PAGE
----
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Move Over, Havana

Will Guayaquil’s beautification effort plan work to win foreign travelers?

December 7, 2002

Will Guayaquil's beautification effort plan work to win foreign travelers?

At first sight, the whole plan seems like a big stretch. Guayaquil is a gritty port town — located approximately 250 km from the capital, Quito. At present, it is known chiefly for its express kidnappings and nearby oil refineries.

And yet, the city is undergoing what some claim is the biggest civic beautification project in Latin American history.

In recent years, Ecuador has been whipsawed by fickle prices for its top exports — which are oil and bananas.

To help smooth severe economic cycles, the country has chosen to promote tourism aggressively, in hopes of attracting European and North American visitors.

The 10-year plan is to transform Guayaquil into a premier destination for foreign tourists — and hence to reduce Ecuador's dependence on earnings from oil and banana exports.

No one doubts that the beautification project has become a source of pride for Guayaquileños. But some wonder whether city boosters will succeed in their multimillion-dollar effort to make the port, located right on the equator, a tourist haven.

Critics say Guayaquil's efforts could end up being ineffective in bringing more foreigners and their money to Ecuador. After all, other Latin American cities, notably Havana, have been aggressively wooing foreign visitors — but with mixed results.

Ecuador earned $2.4 billion from the production of crude oil in 2000, or 41% of the country's total export revenues. It received $821 million — or 14 percent of its export revenue — from banana exports. Tourism came in third, bringing in $402 million, or 7 percent of total export revenues.

But the ratio has been shifting in favor of tourism for at least a decade. And officials in Guayaquil say their beautification plan will tilt the balance further.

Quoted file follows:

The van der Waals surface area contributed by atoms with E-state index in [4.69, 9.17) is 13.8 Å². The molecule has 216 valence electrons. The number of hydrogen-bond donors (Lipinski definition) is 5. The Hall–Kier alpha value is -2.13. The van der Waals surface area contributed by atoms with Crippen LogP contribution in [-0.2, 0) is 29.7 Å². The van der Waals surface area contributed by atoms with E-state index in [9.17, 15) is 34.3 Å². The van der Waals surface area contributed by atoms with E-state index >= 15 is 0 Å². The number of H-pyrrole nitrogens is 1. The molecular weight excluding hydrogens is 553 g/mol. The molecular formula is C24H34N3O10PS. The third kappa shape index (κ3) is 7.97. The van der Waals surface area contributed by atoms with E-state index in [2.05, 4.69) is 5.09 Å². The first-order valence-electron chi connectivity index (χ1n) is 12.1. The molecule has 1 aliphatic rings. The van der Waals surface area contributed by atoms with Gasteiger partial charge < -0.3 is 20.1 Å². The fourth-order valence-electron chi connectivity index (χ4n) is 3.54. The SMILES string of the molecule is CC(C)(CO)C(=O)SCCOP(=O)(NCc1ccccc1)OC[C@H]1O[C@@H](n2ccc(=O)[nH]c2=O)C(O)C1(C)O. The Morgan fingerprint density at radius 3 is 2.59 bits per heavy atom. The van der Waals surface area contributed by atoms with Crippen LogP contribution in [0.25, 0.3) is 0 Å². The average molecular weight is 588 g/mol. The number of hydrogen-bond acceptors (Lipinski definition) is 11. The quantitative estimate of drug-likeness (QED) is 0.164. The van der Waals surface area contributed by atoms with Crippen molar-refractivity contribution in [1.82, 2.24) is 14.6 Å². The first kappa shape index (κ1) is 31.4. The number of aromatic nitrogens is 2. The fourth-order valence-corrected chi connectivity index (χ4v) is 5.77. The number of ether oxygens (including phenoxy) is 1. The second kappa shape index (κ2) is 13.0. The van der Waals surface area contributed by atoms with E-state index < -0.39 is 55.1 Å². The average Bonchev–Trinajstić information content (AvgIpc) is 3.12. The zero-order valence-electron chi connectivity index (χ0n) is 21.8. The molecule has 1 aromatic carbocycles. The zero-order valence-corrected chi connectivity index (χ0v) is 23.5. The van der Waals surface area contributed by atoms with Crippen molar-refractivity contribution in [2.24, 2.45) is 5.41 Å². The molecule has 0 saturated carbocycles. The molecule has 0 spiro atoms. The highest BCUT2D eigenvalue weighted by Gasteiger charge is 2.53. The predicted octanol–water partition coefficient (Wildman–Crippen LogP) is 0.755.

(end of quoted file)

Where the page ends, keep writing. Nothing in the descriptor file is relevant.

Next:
“This is going to be the biggest urban transformation in Latin American history — I promise you that,” said Joseph Garzozi, director of tourism for Guayaquil.

“This country is in a deep crisis. International tourism is the most logical way to bring money into the country and into Guayaquil — and to spread it to a large portion of the population.”

Guayaquil’s reputation as a city of ill repute has already faded somewhat as it promotes itself as a lively metropolis blessed with a sultry climate, an abundance of salsa clubs — and a pedestrian-friendly sea-side boardwalk.

Ecuador's Ministry of Tourism recently hosted a delegation of Spanish tour operators during a three-day tour of the city’s top attractions.

Tourism officials have also recently entertained travel writers from Lonely Planet, Fodor’s and other influential publications.

Many visitors come away impressed. A thriving financial district is home to some of Ecuador’s best restaurants and nightclubs. And the sparkling Bahía Malecón shopping center is home to more than 200 riverfront boutiques.

The Anthropological Museum and the Contemporary Art Platform are some of the best places for gallery exhibits and live concerts in the greater Andean region.

The centerpiece of the efforts is Malecon 2000, an $80 million effort to turn the once seedy banks of the murky Guayas River — which drains the Andean hinterlands — into a boardwalk rich with public art.

Completed in 2000 with public funds and donations from Malecón 2000 Foundation patrons, the riverfront includes sculptures of Ecuadorean presidents, hundreds of restaurants and shops, and lush gardens with local flora and towering mango and almond trees.